Vivaldi’s new two-tier tab bar for Android is like having a desktop browser on a mobile device


Vivaldi has done the impossible and made tabs on a mobile browser simple and efficient. Jack Wallen shows you what it’s all about.


Image: Ralf Liebhold/Shutterstock

The Vivaldi browser on Android has done something no other mobile browser dare do … emulate a desktop browser.

Grab your pearls everyone, we’re hitting the fainting couch.

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With the release of Vivaldi 5.0 for Android, the browser puts two tiers of tabs right at the top of your display, so you have easy access to all of those tabs.

Who’da thunk it? I mean seriously, what is Vivaldi thinking?

All the right things, that’s what they’re thinking.

To date, mobile browsers have always been an exercise in inefficiency. Sure, I understand that mobile browsers must make good use of every square centimeter of real estate on those tiny screens. Because of that, most developers tuck those tabs away in a special window. To access those open tabs, you have to tap an icon to open that window and then tap the tab you want to view. For a device that should be focused on efficiency, that’s inefficient.

So, when the developers of Vivaldi said, “Enough of that!” I listened. And with their latest release, I can view any tab I want without that extra tap. I cannot tell you how refreshing it is to be able to work with tabs in such a way on a mobile device.

Now, that doesn’t mean this system is perfect. If you have too many tabs open it can get a bit crowded. But given the limited memory on these devices, you don’t want to have a veritable cornucopia of unclosed tabs. So, not only is this a way to more quickly access your tabs, but it can also serve as a reminder that those tabs have gotten out of control.

The good news is that Vivaldi has released two-tiered tab stacks, so it’s not like you’ll see every single tab you have opened displayed across the top of the browser. Instead, you can group your tabs in stacks, so the top row shows your stacks and the bottom row shows the tabs associated with those stacks. It’s genius and it works to perfection (once you get used to it).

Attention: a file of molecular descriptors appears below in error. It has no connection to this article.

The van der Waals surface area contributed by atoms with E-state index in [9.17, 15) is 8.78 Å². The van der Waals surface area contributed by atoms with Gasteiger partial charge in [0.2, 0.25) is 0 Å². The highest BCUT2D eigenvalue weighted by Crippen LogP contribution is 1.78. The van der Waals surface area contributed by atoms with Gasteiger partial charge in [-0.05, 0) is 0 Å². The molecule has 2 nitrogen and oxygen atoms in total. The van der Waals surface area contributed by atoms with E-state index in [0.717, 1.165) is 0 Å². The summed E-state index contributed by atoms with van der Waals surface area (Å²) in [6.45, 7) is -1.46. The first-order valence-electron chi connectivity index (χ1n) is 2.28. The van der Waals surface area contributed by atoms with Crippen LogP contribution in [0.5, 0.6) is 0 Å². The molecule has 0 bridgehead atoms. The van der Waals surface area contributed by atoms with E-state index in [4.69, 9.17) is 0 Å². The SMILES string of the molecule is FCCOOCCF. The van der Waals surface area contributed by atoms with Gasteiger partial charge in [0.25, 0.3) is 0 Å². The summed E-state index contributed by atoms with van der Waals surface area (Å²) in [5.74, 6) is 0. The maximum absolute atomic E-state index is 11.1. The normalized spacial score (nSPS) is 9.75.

How do you enable this miraculous feature? Let me show you.

What you’ll need

To make this work, you’ll need a running instance of Vivaldi 5.0 or newer on Android (because there’s no version available for iOS). That’s it. Let’s make some magic.

How to enable Tab Stacks

The first thing you need to do is enable Tab Stacks. To do that, open Vivaldi on Android and tap the V button directly to the right of the address bar. From the drop-down, tap Settings. In the new window, scroll down to the Tabs section and tap the On/Off switch for Enable Tab Stacking until it’s in the On position (Figure A).

Figure A


Enabling Tab Stacking in Vivaldi 5.0 on a Pixel 6.

You’ll also need to enable the Show Tab Bar option as well. If you don’t enable that, Vivaldi will display the Tab Stack bar, which isn’t quite as helpful (although it does take up less screen real estate).

How to use the Tab Bar

Now that you have everything enabled open a website (such as TechRepublic) in Vivaldi. Once the site is open, tap the tab button and open another tab. Open as many tabs as you like.

To create a Tab Stack, press and hold one tab and drag it onto another. Group your opened tabs together (maybe according to a theme, that’s up to you) in this same way until you have a collection of Stacks.

Now, tap on one of the sites within a stack to open that site. What you should see now is a row of favicons that represent your stacks (on top) and a row of favicons for the sites associated with the current stack (Figure B).

Figure B


This is how Tab Stacking looks on Vivaldi 5.0.

Tap on a Tab Stack icon to view all of the associated tabs and then tap a tab within the stack to view the site.

Vivaldi’s new method of dealing with tabs on Android is, without a doubt, one of the most elegant and efficient methods of all the available browsers. Give this a try on your mobile device and see if it doesn’t have you setting Vivaldi as your default Android web browser.

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